The Coronavirus Killed Our Wedding, But It Won’t Ruin Our Marriage


My fiancée and I were supposed to get married on May 15. That… did not happen. With the onset of COVID in early March, we were forced to cancel our wedding.

We’d planned on getting married out in the Hamptons before setting off to Monaco for a honeymoon. We’d booked a reservation at Navy Beach, one of our favorite spots out there. We’d arranged for flowers, booked a DJ, put together a huge wedding website with info for people making the trip. We’d spent a ton of time crafting what we felt was going to be a magical weekend for ourselves and our guests.

But in March 2020, the COVID pandemic fully took hold in New York State. With the restrictions on large gatherings, we were ground back down to square one. We had to send out a cancellation to guests and begin the arduous process of securing refunds from all of our vendors. What’s more, at this point, we also hadn’t even gotten our marriage license yet. And NYC’s marriage bureaus were C-L-O-S-E-D for business. Double bummer.

By May, it became clear that COVID-related restrictions were going to be sticking around for a while. We briefly considered waiting the whole thing out and basically redoing our original wedding plan for 2021. But this felt like a cop out. We felt that we could still get married in 2020, but knew we’d have to get creative. We’d have to get scrappy, even. But we knew we’d find a way.

We’d heard rumblings back in April of a potential “virtual meeting” option to get a marriage license from the New York City Clerk’s Office, dubbed “Project CUPID.” We had our doubts about whether it would work, but we decided we’d give it a shot.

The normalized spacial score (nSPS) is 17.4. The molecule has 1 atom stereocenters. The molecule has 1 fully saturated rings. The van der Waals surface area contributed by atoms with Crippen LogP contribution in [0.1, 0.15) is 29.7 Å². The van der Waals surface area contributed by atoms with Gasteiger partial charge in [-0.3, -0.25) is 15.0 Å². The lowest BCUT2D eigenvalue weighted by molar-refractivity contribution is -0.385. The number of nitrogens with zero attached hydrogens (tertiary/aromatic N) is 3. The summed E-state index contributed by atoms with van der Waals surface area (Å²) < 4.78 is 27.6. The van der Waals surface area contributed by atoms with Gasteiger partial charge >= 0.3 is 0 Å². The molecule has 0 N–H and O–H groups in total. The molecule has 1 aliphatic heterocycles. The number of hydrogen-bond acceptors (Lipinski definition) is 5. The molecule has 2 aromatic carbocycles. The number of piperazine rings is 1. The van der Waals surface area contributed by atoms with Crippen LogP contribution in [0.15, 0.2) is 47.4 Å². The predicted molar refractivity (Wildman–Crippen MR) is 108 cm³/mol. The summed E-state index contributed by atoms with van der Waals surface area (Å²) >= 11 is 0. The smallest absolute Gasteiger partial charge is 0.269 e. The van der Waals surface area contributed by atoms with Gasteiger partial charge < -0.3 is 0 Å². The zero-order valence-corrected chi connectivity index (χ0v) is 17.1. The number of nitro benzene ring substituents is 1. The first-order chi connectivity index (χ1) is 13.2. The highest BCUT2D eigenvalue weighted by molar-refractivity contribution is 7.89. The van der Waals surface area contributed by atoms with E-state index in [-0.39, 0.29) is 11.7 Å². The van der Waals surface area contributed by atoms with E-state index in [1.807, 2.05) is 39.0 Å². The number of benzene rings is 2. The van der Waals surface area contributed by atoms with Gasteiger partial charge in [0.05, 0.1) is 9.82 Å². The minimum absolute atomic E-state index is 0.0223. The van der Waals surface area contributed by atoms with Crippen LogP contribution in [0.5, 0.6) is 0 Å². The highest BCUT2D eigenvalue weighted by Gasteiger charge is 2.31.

The site went live at 10 a.m. on Sunday, May 7. But with working from home, even on Sundays, we both missed the 10 a.m. mark to sign up on launch day. Oh shit.

At around 10:45 a.m. on the day, we figured out what happened. And we scrambled to our laptops.

Our first attempt at logging in met with a website overload. We shot each other a look which seemed to say, “Seriously? No. Come on.” We attempted to reload the page, repeatedly hitting Ctrl+F5 while sweating bullets. “Come on. Come on. Come on,” we whispered to our computers.

After what seemed like an eternity, we were able to sign up sometime around 11 a.m. Phew. “It’s still early, right? They must have a ton of people doing these virtual appointments also. Lots of slots,” we said to one another, perhaps a bit too optimistically.

But our fears over logging in late were realized when we got to the calendar screen and saw that the first available date was now June 8.

“What?” we thought, scrolling back in the online calendar on the Project CUPID website. May was grayed out. “Already? It’s been, what, less than an hour? It’s not like these are Springsteen tickets. What is happening?”

We grabbed June 8. We’d been patient long enough, what would another month or so be?

Pause for a note here: We had gotten our rings engraved with the original date of our wedding: May 15, 2020. The license date of June 8 meant that date was now definitely not going to be the actual date of our wedding. Was it time to send the rings back to be re-engraved?

We eventually found out that we were one of the lucky ones, and that others had to wait until September to get their appointments.